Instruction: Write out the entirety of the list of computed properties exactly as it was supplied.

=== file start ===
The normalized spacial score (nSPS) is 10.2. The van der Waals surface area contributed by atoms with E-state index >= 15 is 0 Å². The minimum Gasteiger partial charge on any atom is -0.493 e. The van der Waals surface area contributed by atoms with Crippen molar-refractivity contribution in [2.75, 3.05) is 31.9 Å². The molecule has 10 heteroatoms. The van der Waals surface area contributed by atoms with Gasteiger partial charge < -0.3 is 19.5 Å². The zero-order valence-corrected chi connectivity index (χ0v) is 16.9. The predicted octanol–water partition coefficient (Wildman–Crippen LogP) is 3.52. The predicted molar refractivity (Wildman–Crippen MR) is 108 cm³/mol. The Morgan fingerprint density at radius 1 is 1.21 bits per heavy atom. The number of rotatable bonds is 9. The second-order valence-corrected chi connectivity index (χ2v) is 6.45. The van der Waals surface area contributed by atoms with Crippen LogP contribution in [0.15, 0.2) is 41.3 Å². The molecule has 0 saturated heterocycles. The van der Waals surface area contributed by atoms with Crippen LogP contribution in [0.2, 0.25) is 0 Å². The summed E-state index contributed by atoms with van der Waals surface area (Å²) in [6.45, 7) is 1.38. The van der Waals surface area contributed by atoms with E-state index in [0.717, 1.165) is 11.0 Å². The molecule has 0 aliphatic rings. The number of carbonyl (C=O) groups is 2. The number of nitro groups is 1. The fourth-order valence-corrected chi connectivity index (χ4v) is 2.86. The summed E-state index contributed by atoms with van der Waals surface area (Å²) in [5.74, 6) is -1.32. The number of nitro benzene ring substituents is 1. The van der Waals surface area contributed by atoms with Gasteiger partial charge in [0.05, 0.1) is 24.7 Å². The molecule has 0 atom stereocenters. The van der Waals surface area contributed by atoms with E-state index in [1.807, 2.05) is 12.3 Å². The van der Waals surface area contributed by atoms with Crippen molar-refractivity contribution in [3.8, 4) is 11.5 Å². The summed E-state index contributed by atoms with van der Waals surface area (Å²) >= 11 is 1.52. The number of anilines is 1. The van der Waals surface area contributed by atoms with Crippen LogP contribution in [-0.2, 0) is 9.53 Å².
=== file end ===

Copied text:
The normalized spacial score (nSPS) is 10.2. The van der Waals surface area contributed by atoms with E-state index >= 15 is 0 Å². The minimum Gasteiger partial charge on any atom is -0.493 e. The van der Waals surface area contributed by atoms with Crippen molar-refractivity contribution in [2.75, 3.05) is 31.9 Å². The molecule has 10 heteroatoms. The van der Waals surface area contributed by atoms with Gasteiger partial charge < -0.3 is 19.5 Å². The zero-order valence-corrected chi connectivity index (χ0v) is 16.9. The predicted octanol–water partition coefficient (Wildman–Crippen LogP) is 3.52. The predicted molar refractivity (Wildman–Crippen MR) is 108 cm³/mol. The Morgan fingerprint density at radius 1 is 1.21 bits per heavy atom. The number of rotatable bonds is 9. The second-order valence-corrected chi connectivity index (χ2v) is 6.45. The van der Waals surface area contributed by atoms with Crippen LogP contribution in [0.15, 0.2) is 41.3 Å². The molecule has 0 saturated heterocycles. The van der Waals surface area contributed by atoms with Crippen LogP contribution in [0.2, 0.25) is 0 Å². The summed E-state index contributed by atoms with van der Waals surface area (Å²) in [6.45, 7) is 1.38. The van der Waals surface area contributed by atoms with E-state index in [0.717, 1.165) is 11.0 Å². The molecule has 0 aliphatic rings. The number of carbonyl (C=O) groups is 2. The number of nitro groups is 1. The fourth-order valence-corrected chi connectivity index (χ4v) is 2.86. The summed E-state index contributed by atoms with van der Waals surface area (Å²) in [5.74, 6) is -1.32. The number of nitro benzene ring substituents is 1. The van der Waals surface area contributed by atoms with Gasteiger partial charge in [0.05, 0.1) is 24.7 Å². The molecule has 0 atom stereocenters. The van der Waals surface area contributed by atoms with E-state index in [1.807, 2.05) is 12.3 Å². The van der Waals surface area contributed by atoms with Crippen molar-refractivity contribution in [3.8, 4) is 11.5 Å². The summed E-state index contributed by atoms with van der Waals surface area (Å²) >= 11 is 1.52. The number of anilines is 1. The van der Waals surface area contributed by atoms with Crippen LogP contribution in [-0.2, 0) is 9.53 Å².